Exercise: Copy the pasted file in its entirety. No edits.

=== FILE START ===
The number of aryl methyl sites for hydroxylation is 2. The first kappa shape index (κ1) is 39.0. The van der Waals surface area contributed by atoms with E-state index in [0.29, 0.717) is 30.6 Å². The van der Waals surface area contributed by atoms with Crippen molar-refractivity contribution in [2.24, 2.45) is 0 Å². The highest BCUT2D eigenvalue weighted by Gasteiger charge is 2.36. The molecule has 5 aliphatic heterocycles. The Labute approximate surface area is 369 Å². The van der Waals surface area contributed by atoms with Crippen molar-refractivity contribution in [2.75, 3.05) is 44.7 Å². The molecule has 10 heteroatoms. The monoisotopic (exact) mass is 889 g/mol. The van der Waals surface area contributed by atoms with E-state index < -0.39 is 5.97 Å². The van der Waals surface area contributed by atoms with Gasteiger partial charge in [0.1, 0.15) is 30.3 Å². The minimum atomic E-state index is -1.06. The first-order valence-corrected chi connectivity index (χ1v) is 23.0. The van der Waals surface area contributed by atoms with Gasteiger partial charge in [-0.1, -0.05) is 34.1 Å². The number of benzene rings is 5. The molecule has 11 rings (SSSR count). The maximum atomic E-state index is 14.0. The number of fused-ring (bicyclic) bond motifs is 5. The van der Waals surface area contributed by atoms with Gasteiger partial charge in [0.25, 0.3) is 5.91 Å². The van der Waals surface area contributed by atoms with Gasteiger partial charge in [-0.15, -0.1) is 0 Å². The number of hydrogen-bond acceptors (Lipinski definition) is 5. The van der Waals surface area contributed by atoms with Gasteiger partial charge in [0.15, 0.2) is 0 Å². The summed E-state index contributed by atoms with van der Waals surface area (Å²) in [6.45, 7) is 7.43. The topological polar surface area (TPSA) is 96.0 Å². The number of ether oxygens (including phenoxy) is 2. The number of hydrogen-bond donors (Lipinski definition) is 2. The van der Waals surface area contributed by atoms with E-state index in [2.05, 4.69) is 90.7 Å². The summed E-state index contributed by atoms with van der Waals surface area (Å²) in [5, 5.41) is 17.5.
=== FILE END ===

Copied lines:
The number of aryl methyl sites for hydroxylation is 2. The first kappa shape index (κ1) is 39.0. The van der Waals surface area contributed by atoms with E-state index in [0.29, 0.717) is 30.6 Å². The van der Waals surface area contributed by atoms with Crippen molar-refractivity contribution in [2.24, 2.45) is 0 Å². The highest BCUT2D eigenvalue weighted by Gasteiger charge is 2.36. The molecule has 5 aliphatic heterocycles. The Labute approximate surface area is 369 Å². The van der Waals surface area contributed by atoms with Crippen molar-refractivity contribution in [2.75, 3.05) is 44.7 Å². The molecule has 10 heteroatoms. The monoisotopic (exact) mass is 889 g/mol. The van der Waals surface area contributed by atoms with E-state index < -0.39 is 5.97 Å². The van der Waals surface area contributed by atoms with Gasteiger partial charge in [0.1, 0.15) is 30.3 Å². The minimum atomic E-state index is -1.06. The first-order valence-corrected chi connectivity index (χ1v) is 23.0. The van der Waals surface area contributed by atoms with Gasteiger partial charge in [-0.1, -0.05) is 34.1 Å². The number of benzene rings is 5. The molecule has 11 rings (SSSR count). The maximum atomic E-state index is 14.0. The number of fused-ring (bicyclic) bond motifs is 5. The van der Waals surface area contributed by atoms with Gasteiger partial charge in [0.25, 0.3) is 5.91 Å². The van der Waals surface area contributed by atoms with Gasteiger partial charge in [-0.15, -0.1) is 0 Å². The number of hydrogen-bond acceptors (Lipinski definition) is 5. The van der Waals surface area contributed by atoms with Gasteiger partial charge in [0.15, 0.2) is 0 Å². The summed E-state index contributed by atoms with van der Waals surface area (Å²) in [6.45, 7) is 7.43. The topological polar surface area (TPSA) is 96.0 Å². The number of ether oxygens (including phenoxy) is 2. The number of hydrogen-bond donors (Lipinski definition) is 2. The van der Waals surface area contributed by atoms with E-state index in [2.05, 4.69) is 90.7 Å². The summed E-state index contributed by atoms with van der Waals surface area (Å²) in [5, 5.41) is 17.5.